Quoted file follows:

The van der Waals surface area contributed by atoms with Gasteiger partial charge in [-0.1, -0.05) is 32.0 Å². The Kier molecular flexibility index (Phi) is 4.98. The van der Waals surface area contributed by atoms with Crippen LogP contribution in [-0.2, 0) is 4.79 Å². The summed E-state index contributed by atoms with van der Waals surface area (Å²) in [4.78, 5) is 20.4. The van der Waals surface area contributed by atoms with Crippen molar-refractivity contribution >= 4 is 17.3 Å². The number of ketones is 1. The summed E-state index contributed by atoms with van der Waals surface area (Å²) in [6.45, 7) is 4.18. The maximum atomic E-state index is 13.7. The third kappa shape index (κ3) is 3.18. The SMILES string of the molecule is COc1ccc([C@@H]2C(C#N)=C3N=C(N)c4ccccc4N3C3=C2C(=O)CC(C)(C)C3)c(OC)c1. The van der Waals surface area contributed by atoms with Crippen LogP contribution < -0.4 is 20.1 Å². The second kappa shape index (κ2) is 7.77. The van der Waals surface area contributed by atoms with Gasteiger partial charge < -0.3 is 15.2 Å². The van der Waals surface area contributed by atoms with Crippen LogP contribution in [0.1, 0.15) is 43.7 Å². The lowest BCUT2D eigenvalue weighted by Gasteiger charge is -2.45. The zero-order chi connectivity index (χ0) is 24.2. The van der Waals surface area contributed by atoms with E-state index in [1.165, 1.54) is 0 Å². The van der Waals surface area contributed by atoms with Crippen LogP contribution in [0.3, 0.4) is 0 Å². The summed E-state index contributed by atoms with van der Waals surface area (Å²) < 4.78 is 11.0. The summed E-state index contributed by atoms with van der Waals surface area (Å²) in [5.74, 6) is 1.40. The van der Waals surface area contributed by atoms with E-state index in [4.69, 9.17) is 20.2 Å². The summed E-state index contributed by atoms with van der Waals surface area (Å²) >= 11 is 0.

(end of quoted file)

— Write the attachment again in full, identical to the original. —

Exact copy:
The van der Waals surface area contributed by atoms with Gasteiger partial charge in [-0.1, -0.05) is 32.0 Å². The Kier molecular flexibility index (Phi) is 4.98. The van der Waals surface area contributed by atoms with Crippen LogP contribution in [-0.2, 0) is 4.79 Å². The summed E-state index contributed by atoms with van der Waals surface area (Å²) in [4.78, 5) is 20.4. The van der Waals surface area contributed by atoms with Crippen molar-refractivity contribution >= 4 is 17.3 Å². The number of ketones is 1. The summed E-state index contributed by atoms with van der Waals surface area (Å²) in [6.45, 7) is 4.18. The maximum atomic E-state index is 13.7. The third kappa shape index (κ3) is 3.18. The SMILES string of the molecule is COc1ccc([C@@H]2C(C#N)=C3N=C(N)c4ccccc4N3C3=C2C(=O)CC(C)(C)C3)c(OC)c1. The van der Waals surface area contributed by atoms with Crippen LogP contribution < -0.4 is 20.1 Å². The second kappa shape index (κ2) is 7.77. The van der Waals surface area contributed by atoms with Gasteiger partial charge < -0.3 is 15.2 Å². The van der Waals surface area contributed by atoms with Crippen LogP contribution in [0.1, 0.15) is 43.7 Å². The lowest BCUT2D eigenvalue weighted by Gasteiger charge is -2.45. The zero-order chi connectivity index (χ0) is 24.2. The van der Waals surface area contributed by atoms with E-state index in [1.165, 1.54) is 0 Å². The van der Waals surface area contributed by atoms with Crippen LogP contribution in [0.3, 0.4) is 0 Å². The summed E-state index contributed by atoms with van der Waals surface area (Å²) < 4.78 is 11.0. The summed E-state index contributed by atoms with van der Waals surface area (Å²) in [5.74, 6) is 1.40. The van der Waals surface area contributed by atoms with E-state index in [4.69, 9.17) is 20.2 Å². The summed E-state index contributed by atoms with van der Waals surface area (Å²) >= 11 is 0.